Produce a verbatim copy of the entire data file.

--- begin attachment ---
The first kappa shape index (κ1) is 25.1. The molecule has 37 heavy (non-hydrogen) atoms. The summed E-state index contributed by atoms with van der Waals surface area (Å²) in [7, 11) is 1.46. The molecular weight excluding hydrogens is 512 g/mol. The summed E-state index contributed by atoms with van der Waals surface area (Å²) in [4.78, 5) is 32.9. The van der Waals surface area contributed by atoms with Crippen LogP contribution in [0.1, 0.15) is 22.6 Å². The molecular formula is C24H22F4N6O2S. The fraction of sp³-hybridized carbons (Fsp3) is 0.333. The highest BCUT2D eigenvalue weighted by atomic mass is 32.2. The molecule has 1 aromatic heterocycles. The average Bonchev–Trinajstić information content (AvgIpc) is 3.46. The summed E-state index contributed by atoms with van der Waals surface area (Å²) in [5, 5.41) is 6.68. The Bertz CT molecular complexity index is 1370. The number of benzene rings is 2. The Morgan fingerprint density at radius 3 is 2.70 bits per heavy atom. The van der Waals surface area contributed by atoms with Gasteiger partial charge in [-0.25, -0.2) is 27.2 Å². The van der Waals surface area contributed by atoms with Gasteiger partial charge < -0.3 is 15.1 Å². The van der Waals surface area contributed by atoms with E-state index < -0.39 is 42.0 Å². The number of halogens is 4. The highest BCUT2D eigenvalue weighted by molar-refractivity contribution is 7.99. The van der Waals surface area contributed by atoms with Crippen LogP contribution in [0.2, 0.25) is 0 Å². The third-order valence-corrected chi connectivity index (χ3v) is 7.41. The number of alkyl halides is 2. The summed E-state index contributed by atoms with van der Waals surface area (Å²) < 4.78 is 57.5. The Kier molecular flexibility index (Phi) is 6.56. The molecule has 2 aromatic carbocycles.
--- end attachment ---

The first kappa shape index (κ1) is 25.1. The molecule has 37 heavy (non-hydrogen) atoms. The summed E-state index contributed by atoms with van der Waals surface area (Å²) in [7, 11) is 1.46. The molecular weight excluding hydrogens is 512 g/mol. The summed E-state index contributed by atoms with van der Waals surface area (Å²) in [4.78, 5) is 32.9. The van der Waals surface area contributed by atoms with Crippen LogP contribution in [0.1, 0.15) is 22.6 Å². The molecular formula is C24H22F4N6O2S. The fraction of sp³-hybridized carbons (Fsp3) is 0.333. The highest BCUT2D eigenvalue weighted by atomic mass is 32.2. The molecule has 1 aromatic heterocycles. The average Bonchev–Trinajstić information content (AvgIpc) is 3.46. The summed E-state index contributed by atoms with van der Waals surface area (Å²) in [5, 5.41) is 6.68. The Bertz CT molecular complexity index is 1370. The number of benzene rings is 2. The Morgan fingerprint density at radius 3 is 2.70 bits per heavy atom. The van der Waals surface area contributed by atoms with Gasteiger partial charge in [-0.25, -0.2) is 27.2 Å². The van der Waals surface area contributed by atoms with Gasteiger partial charge < -0.3 is 15.1 Å². The van der Waals surface area contributed by atoms with E-state index < -0.39 is 42.0 Å². The number of halogens is 4. The highest BCUT2D eigenvalue weighted by molar-refractivity contribution is 7.99. The van der Waals surface area contributed by atoms with Crippen LogP contribution in [0.2, 0.25) is 0 Å². The third-order valence-corrected chi connectivity index (χ3v) is 7.41. The number of alkyl halides is 2. The summed E-state index contributed by atoms with van der Waals surface area (Å²) < 4.78 is 57.5. The Kier molecular flexibility index (Phi) is 6.56. The molecule has 2 aromatic carbocycles.